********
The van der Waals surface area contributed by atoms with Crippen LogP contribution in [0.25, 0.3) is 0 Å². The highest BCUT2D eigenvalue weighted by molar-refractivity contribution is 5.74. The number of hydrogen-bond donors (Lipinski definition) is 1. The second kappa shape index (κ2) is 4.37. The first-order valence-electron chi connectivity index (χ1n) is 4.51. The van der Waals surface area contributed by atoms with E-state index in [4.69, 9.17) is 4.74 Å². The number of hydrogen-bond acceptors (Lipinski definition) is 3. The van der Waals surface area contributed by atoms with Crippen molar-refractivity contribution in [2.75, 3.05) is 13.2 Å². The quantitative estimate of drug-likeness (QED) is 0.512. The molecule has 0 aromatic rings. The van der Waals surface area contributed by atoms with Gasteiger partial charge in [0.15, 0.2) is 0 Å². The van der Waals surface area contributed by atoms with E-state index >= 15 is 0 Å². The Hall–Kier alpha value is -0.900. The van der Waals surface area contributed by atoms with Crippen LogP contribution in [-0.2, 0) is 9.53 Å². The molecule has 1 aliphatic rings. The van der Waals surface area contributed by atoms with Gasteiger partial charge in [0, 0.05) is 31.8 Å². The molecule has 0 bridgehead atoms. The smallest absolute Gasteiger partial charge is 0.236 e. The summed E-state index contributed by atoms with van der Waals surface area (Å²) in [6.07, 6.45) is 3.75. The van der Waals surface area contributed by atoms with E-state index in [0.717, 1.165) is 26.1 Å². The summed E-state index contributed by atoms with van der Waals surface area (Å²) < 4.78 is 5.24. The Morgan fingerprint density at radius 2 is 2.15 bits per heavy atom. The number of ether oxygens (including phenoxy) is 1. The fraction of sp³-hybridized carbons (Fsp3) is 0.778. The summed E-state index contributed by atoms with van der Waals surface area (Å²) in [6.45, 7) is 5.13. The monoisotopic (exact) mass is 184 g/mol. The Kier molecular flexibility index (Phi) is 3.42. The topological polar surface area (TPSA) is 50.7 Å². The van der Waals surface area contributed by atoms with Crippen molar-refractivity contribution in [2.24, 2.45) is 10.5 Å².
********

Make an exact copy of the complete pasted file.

The van der Waals surface area contributed by atoms with Crippen LogP contribution in [0.25, 0.3) is 0 Å². The highest BCUT2D eigenvalue weighted by molar-refractivity contribution is 5.74. The number of hydrogen-bond donors (Lipinski definition) is 1. The second kappa shape index (κ2) is 4.37. The first-order valence-electron chi connectivity index (χ1n) is 4.51. The van der Waals surface area contributed by atoms with E-state index in [4.69, 9.17) is 4.74 Å². The number of hydrogen-bond acceptors (Lipinski definition) is 3. The van der Waals surface area contributed by atoms with Crippen molar-refractivity contribution in [2.75, 3.05) is 13.2 Å². The quantitative estimate of drug-likeness (QED) is 0.512. The molecule has 0 aromatic rings. The van der Waals surface area contributed by atoms with Gasteiger partial charge in [0.15, 0.2) is 0 Å². The van der Waals surface area contributed by atoms with E-state index >= 15 is 0 Å². The Hall–Kier alpha value is -0.900. The van der Waals surface area contributed by atoms with Crippen LogP contribution in [-0.2, 0) is 9.53 Å². The molecule has 1 aliphatic rings. The van der Waals surface area contributed by atoms with Gasteiger partial charge in [0, 0.05) is 31.8 Å². The molecule has 0 bridgehead atoms. The smallest absolute Gasteiger partial charge is 0.236 e. The summed E-state index contributed by atoms with van der Waals surface area (Å²) in [6.07, 6.45) is 3.75. The van der Waals surface area contributed by atoms with E-state index in [0.717, 1.165) is 26.1 Å². The summed E-state index contributed by atoms with van der Waals surface area (Å²) < 4.78 is 5.24. The Morgan fingerprint density at radius 2 is 2.15 bits per heavy atom. The number of ether oxygens (including phenoxy) is 1. The fraction of sp³-hybridized carbons (Fsp3) is 0.778. The summed E-state index contributed by atoms with van der Waals surface area (Å²) in [6.45, 7) is 5.13. The monoisotopic (exact) mass is 184 g/mol. The Kier molecular flexibility index (Phi) is 3.42. The topological polar surface area (TPSA) is 50.7 Å². The van der Waals surface area contributed by atoms with Crippen molar-refractivity contribution in [2.24, 2.45) is 10.5 Å².